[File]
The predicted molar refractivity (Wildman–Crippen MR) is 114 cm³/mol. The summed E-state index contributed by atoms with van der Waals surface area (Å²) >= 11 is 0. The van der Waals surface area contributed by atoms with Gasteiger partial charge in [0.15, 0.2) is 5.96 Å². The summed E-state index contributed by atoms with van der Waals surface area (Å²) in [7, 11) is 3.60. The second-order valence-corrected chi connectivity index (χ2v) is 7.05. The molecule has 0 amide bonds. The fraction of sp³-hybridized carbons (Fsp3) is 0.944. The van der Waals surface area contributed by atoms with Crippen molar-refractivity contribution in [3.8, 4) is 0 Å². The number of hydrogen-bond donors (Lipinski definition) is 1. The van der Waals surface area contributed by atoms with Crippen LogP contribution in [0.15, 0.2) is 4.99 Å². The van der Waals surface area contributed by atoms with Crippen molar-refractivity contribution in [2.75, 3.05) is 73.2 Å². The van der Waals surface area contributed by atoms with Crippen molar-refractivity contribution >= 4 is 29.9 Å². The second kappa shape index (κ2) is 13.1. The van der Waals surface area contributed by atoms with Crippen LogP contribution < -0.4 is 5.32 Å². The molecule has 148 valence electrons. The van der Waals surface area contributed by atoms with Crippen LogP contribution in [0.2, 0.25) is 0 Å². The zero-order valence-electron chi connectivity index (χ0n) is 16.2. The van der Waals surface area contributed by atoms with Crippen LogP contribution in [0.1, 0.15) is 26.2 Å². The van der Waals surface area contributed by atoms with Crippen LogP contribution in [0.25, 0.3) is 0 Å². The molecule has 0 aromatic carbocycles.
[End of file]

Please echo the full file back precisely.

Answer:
The predicted molar refractivity (Wildman–Crippen MR) is 114 cm³/mol. The summed E-state index contributed by atoms with van der Waals surface area (Å²) >= 11 is 0. The van der Waals surface area contributed by atoms with Gasteiger partial charge in [0.15, 0.2) is 5.96 Å². The summed E-state index contributed by atoms with van der Waals surface area (Å²) in [7, 11) is 3.60. The second-order valence-corrected chi connectivity index (χ2v) is 7.05. The molecule has 0 amide bonds. The fraction of sp³-hybridized carbons (Fsp3) is 0.944. The van der Waals surface area contributed by atoms with Crippen molar-refractivity contribution in [3.8, 4) is 0 Å². The number of hydrogen-bond donors (Lipinski definition) is 1. The van der Waals surface area contributed by atoms with Crippen LogP contribution in [0.15, 0.2) is 4.99 Å². The van der Waals surface area contributed by atoms with Crippen molar-refractivity contribution in [2.75, 3.05) is 73.2 Å². The van der Waals surface area contributed by atoms with Crippen molar-refractivity contribution >= 4 is 29.9 Å². The second kappa shape index (κ2) is 13.1. The van der Waals surface area contributed by atoms with Crippen LogP contribution < -0.4 is 5.32 Å². The molecule has 148 valence electrons. The van der Waals surface area contributed by atoms with Crippen LogP contribution in [0.2, 0.25) is 0 Å². The zero-order valence-electron chi connectivity index (χ0n) is 16.2. The van der Waals surface area contributed by atoms with Crippen LogP contribution in [0.1, 0.15) is 26.2 Å². The van der Waals surface area contributed by atoms with Crippen LogP contribution in [0.25, 0.3) is 0 Å². The molecule has 0 aromatic carbocycles.